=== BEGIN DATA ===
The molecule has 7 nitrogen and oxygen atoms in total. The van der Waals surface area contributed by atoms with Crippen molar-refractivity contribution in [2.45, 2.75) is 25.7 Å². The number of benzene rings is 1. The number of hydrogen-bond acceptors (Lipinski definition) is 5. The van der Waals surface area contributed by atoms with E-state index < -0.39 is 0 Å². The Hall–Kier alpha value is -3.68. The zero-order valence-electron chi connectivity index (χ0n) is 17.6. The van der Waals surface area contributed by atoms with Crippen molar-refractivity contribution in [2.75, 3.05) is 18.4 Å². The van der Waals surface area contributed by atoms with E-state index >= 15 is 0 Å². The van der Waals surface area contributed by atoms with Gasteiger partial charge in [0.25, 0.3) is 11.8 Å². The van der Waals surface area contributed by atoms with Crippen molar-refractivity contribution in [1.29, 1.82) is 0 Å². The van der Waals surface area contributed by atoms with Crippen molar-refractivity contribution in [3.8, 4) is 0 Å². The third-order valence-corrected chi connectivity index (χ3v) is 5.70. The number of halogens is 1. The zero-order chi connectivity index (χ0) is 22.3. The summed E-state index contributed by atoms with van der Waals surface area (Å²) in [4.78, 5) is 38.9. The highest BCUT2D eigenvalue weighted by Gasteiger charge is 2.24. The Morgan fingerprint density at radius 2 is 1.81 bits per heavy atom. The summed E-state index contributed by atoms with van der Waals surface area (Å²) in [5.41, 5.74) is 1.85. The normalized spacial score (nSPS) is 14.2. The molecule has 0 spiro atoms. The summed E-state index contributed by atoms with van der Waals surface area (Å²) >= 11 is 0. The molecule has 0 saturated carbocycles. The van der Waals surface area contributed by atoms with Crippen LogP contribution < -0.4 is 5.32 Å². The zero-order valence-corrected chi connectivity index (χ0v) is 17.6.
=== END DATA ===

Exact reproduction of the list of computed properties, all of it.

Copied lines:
The molecule has 7 nitrogen and oxygen atoms in total. The van der Waals surface area contributed by atoms with Crippen molar-refractivity contribution in [2.45, 2.75) is 25.7 Å². The number of benzene rings is 1. The number of hydrogen-bond acceptors (Lipinski definition) is 5. The van der Waals surface area contributed by atoms with E-state index < -0.39 is 0 Å². The Hall–Kier alpha value is -3.68. The zero-order valence-electron chi connectivity index (χ0n) is 17.6. The van der Waals surface area contributed by atoms with Crippen molar-refractivity contribution in [2.75, 3.05) is 18.4 Å². The van der Waals surface area contributed by atoms with E-state index >= 15 is 0 Å². The van der Waals surface area contributed by atoms with Gasteiger partial charge in [0.25, 0.3) is 11.8 Å². The van der Waals surface area contributed by atoms with Crippen molar-refractivity contribution in [1.29, 1.82) is 0 Å². The van der Waals surface area contributed by atoms with Crippen molar-refractivity contribution in [3.8, 4) is 0 Å². The third-order valence-corrected chi connectivity index (χ3v) is 5.70. The number of halogens is 1. The zero-order chi connectivity index (χ0) is 22.3. The summed E-state index contributed by atoms with van der Waals surface area (Å²) in [4.78, 5) is 38.9. The highest BCUT2D eigenvalue weighted by Gasteiger charge is 2.24. The Morgan fingerprint density at radius 2 is 1.81 bits per heavy atom. The summed E-state index contributed by atoms with van der Waals surface area (Å²) in [5.41, 5.74) is 1.85. The normalized spacial score (nSPS) is 14.2. The molecule has 0 spiro atoms. The summed E-state index contributed by atoms with van der Waals surface area (Å²) >= 11 is 0. The molecule has 0 saturated carbocycles. The van der Waals surface area contributed by atoms with Crippen LogP contribution < -0.4 is 5.32 Å². The zero-order valence-corrected chi connectivity index (χ0v) is 17.6.